I love the sun. But I never thought I would be in it...
But we have had some amazing coverage for #DiabetesAwarenessWeek this year. And some great pieces written about #TheFastFix AND www.befreeoftype2d.co.uk and about me as Dan Sodergren as the founder of one and the successful participant in the other :)
Which had a cracking full centre page spread.
The extreme measure is being put to the test in a two-part ITV documentary involving five obese patients. By Emma Pietras
LIVING on a strict liquid-only diet of just 800 calories a day could help reverse type 2 diabetes.
The extreme measure is being put to the test in a two-part ITV documentary, which continues tonight.
The ground-breaking experiment sees five obese and overweight patients restricted to just special shakes and soups for eight weeks.
Each 200-calorie meal replacement shake contains all the necessary vitamins and minerals though the intake is less than a third of the 2,500 calories men need and less than half the 2,000 calories women need for a balanced daily diet.
The regime was carried out at a clinic in Sussex under the supervision of two experts – GP Dr Zoe Williams, who appears on ITV’s This Morning, and Prof Jason Gill, a leading name in the prevention of type 2 diabetes.
The extreme diet causes the body to go into a state called nutritional ketosis, where the liver starts to break down body fat to use as fuel.
Each participant must lose 2st to help reverse the condition.
Obesity is closely linked to type 2 diabetes – 90 per cent of sufferers are obese or overweight.
Around 4million people in the country have the condition and another 12million are at risk of it. The show, inspired by pioneering research at Newcastle and Glasgow universities, focuses solely on people with type 2 diabetes who are not being treated with insulin.
Tonight viewers see that the gruelling process can work. Dr Williams said: “This shows it is possible to put people out of the diabetes zone with diet and a lot of commitment – and it could save the NHS billions.”
Here, we talk to two of the participants who no longer have diabetes.
- The Fast Fix: Diabetes is on ITV tonight at 9pm.
Technology and digital marketing expert Dan Sodergren, 42, credits the experiment with saving his life – after it revealed his liver was ten times fatter than it should have been.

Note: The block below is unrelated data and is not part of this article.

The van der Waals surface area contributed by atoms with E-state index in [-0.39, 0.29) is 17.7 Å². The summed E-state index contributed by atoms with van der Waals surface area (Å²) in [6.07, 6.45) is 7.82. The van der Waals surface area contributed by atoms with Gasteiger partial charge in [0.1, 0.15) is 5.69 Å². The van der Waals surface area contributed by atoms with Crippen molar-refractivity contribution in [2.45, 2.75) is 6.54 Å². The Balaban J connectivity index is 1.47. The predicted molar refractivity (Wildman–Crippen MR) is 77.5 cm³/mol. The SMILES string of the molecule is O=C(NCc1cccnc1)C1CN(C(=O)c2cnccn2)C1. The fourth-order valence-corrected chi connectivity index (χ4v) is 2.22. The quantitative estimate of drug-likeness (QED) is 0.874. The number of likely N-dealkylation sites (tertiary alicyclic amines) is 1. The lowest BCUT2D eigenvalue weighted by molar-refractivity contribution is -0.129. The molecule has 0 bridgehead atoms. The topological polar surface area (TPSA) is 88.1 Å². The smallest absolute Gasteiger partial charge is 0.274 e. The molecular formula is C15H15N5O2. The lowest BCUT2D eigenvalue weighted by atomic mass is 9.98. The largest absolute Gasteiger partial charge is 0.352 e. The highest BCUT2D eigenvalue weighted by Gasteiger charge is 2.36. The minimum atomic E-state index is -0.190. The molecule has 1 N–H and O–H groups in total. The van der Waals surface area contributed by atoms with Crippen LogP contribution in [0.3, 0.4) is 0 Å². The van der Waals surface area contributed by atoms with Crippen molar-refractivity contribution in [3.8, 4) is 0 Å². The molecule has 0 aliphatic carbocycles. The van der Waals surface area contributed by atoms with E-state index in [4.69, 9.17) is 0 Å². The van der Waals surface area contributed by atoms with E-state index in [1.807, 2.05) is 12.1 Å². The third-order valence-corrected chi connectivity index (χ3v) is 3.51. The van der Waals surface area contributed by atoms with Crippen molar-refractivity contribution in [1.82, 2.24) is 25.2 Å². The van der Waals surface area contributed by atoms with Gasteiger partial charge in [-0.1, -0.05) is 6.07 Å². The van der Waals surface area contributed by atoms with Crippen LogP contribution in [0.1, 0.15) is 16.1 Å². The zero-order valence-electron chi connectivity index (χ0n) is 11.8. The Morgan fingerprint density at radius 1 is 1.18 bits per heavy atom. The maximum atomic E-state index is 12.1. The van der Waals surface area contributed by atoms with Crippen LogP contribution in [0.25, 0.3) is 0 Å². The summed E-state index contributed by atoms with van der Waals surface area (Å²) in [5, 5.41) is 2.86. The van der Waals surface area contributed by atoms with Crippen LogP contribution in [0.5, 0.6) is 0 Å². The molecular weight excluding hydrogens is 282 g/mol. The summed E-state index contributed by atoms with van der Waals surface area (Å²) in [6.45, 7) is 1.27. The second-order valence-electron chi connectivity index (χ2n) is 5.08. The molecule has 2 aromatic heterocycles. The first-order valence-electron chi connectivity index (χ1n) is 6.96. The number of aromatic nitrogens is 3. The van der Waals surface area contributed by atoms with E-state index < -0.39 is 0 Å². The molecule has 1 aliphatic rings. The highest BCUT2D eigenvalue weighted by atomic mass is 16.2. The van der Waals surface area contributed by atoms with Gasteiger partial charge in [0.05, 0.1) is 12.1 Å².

He had been diagnosed with type 2 diabetes six months ago, having gone to his doctor’s fearing early-onset dementia.
Dan feared early onset dementia before being diagnosed with type 2 diabetes
He recalls: “I’d noticed I’d become a bit forgetful and had been getting tired. I was relieved when the doctor told me it was type 2 diabetes.
“But then I realised by looking online just how dangerous it is. It basically rots you from the insides and kills you.”
Being from an Afro-Caribbean background, 5ft 11in Dan was at a higher risk of getting the condition, but he was also overweight.
He admits: “As I’m tall, people were saying I carry it well but it turned out all my fat was internal. It’s good for vanity, but that’s the stuff that kills you.”
Coming from an Afro-Caribbean background Dan was at higher risk
Dan, who has never had to take medication for his diabetes, only made the grim discovery after having an MRI scan as part of the experiment.
“My liver was ten times fatter than it should have been,” he says. “I had no idea.”
Dan who lives in Manchester with his wife Leanne, 42, and their daughter Mia, seven, says following the strict liquid-only diet was the hardest thing he has ever done.
He says: “You’re basically almost starving yourself. The only way I got through it was by telling myself it wasn’t a diet but the shakes were my medication to get rid of type 2 diabetes."
Dan said following the strict liquid-only diet was the hardest thing he has ever done
“Some of the shakes were delicious but the soups were disgusting.”
The most difficult part was when he returned home after the month at the clinic. Dan explains: “I do most of the cooking and I was almost in tears frying sausages one night as I couldn’t eat them.”
He has started eating solid food following a low-carb diet but still drinks the shakes.
He says: “The first time I ate solid food was like something out of I’m A Celeb when they leave the jungle. It was amazing. I can still remember it now.
“The experiment has changed my life profoundly. Being told I no longer have type 2 diabetes has made all the pain and hard work worthwhile.
“I know I can live for longer now and see my daughter grow up. If I hadn’t found out about my fatty liver I would have died.
“It’s been life changing.”